ANGELA RASMUSSEN: That’s exactly right. So this is one thing that’s really frustrating about some of the media coverage about this. People talk about all these breakthrough infections happening in fully vaccinated people. But they don’t mention that the people who are actually in the hospital are largely unvaccinated or partially vaccinated people.
The people who are fully vaccinated may test positive for the virus, they may have transient abortive infections. And this actually normally happens with many other vaccines that are very, very effective. But the vaccines are holding their own against the delta variant. And that is that they are protecting people, even people with breakthrough infections from becoming seriously ill, from going to the hospital, and from dying.
IRA FLATOW: So what should people do? They’ve heard the WHO. Should I keep my mask on, how should I make that decision?
ANGELA RASMUSSEN: Well, you think this is something that we’re all sick of wearing masks. And that can’t be underestimated, masks can be uncomfortable, especially in hot weather. But masks are a relatively easy non pharmaceutical intervention to apply. Certainly they’re are a lot better than closing down businesses or telling people to stay home.
Many of the breakthrough infections in vaccinated people, in a few cases there has been evidence of secondary transmission. Now, this is probably much lower again, than would occur in unvaccinated people. But to just protect yourself, as well as try to protect your community around you, especially those people who aren’t yet fully vaccinated, a mask is a relatively low cost way to do that and just add one more layer of protection.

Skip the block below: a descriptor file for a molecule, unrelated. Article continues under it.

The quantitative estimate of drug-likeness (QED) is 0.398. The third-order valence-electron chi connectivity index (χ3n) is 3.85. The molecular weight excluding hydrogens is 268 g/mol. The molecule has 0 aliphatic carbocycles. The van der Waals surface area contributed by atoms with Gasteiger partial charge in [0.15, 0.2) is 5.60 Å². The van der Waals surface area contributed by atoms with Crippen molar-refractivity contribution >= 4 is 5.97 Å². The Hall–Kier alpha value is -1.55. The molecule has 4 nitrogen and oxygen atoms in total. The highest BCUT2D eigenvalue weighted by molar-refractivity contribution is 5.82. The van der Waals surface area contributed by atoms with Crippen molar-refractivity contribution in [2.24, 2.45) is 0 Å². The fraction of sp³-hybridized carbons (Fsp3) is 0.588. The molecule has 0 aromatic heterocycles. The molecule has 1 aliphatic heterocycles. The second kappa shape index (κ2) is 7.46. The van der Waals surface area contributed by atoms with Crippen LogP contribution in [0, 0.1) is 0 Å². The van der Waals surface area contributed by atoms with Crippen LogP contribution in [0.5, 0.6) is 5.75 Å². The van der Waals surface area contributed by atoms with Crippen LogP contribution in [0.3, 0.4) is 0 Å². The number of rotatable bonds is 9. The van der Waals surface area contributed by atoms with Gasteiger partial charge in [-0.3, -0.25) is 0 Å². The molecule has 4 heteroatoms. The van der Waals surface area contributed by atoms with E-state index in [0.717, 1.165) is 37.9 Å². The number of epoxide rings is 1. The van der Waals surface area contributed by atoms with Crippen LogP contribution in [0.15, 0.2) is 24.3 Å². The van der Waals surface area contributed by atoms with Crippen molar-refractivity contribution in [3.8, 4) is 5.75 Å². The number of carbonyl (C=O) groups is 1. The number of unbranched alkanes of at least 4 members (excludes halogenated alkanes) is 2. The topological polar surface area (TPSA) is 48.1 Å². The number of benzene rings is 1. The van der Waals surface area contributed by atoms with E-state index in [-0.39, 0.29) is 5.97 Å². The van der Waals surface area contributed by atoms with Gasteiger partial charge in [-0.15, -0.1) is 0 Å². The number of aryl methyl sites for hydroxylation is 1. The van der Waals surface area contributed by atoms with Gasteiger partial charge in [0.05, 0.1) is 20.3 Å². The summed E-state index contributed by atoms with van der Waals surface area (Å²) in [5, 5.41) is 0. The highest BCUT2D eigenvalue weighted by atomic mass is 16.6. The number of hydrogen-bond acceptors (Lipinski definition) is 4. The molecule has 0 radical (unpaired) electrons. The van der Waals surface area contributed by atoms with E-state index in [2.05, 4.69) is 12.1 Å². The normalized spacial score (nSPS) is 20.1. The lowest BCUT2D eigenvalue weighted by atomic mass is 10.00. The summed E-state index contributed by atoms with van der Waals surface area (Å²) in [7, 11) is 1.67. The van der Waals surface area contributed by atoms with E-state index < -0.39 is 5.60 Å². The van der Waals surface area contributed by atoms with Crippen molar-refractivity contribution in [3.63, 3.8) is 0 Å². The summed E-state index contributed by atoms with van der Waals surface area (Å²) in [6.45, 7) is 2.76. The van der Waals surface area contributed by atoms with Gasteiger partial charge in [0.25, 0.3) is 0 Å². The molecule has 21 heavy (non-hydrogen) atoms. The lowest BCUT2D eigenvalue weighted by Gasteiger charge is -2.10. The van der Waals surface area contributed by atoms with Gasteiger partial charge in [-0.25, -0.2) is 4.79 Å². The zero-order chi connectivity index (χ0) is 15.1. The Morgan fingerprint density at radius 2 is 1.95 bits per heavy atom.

IRA FLATOW: And on top of all of this, the delta variant has its own variant. Which is being called delta plus. Something to keep an eye on or to be worried about?
ANGELA RASMUSSEN: I mean it’s definitely something to watch because delta plus has an additional mutation that’s been characterized in some other variants. We don’t know however, the effect that this is having in delta itself. We don’t know if it’s going to be any worse or potentially even any better or just the same as delta. So it’s one to watch, but there’s no reason to get extra worried about delta plus.
IRA FLATOW: And that’s a good point. To move on to my next point, because we’re now seeing studies and results by Moderna and Pfizer that their vaccines are found to be effective for much longer periods of time, and against these variants.
ANGELA RASMUSSEN: So there’s a couple studies there to unpack. And in one, I think we have very clear data that the Moderna and Pfizer mRNA vaccines are holding up really well against all of the variants. So people who’ve been fully vaccinated, you’re two weeks passed your second shot, have really exceptional protection against both infection, but importantly against severe disease from any of the variants that we’ve seen so far.
In terms of the long-lasting immunity. That was a very small study but it was a very exciting study to that followed people after they’d been vaccinated and actually took samples from their lymph nodes. And the lymph nodes are where a lot of the business of the immune system happens. That’s where your B cells will differentiate into specialized B cells that are really good at producing antibodies for a really long time, that’s where immunological memory is generated.
So this study looked in 14 people over time in their lymph nodes. And what it found was a type of B cell called germinal center B cells, which are really important for immunological memory. And for many other vaccines, those cells tend to persist for about four to eight weeks. In this study people still gad those germinal center B cells going strong after 15 weeks.
In addition to that, they also had type of B cell called a plasma blast that is a B cell that’s really basically a neutralizing antibody factory. So that really bodes well for long term protective immunity. If these cells are in people’s lymph nodes, being active long after the vaccine has been cleared, that does suggest that people will have long-lasting immunity. But unfortunately, the only way to determine how protective that immunity is in the real world is really just to wait and see. So we do need to have more research.
IRA FLATOW: Do we think at this point that people might require booster shots?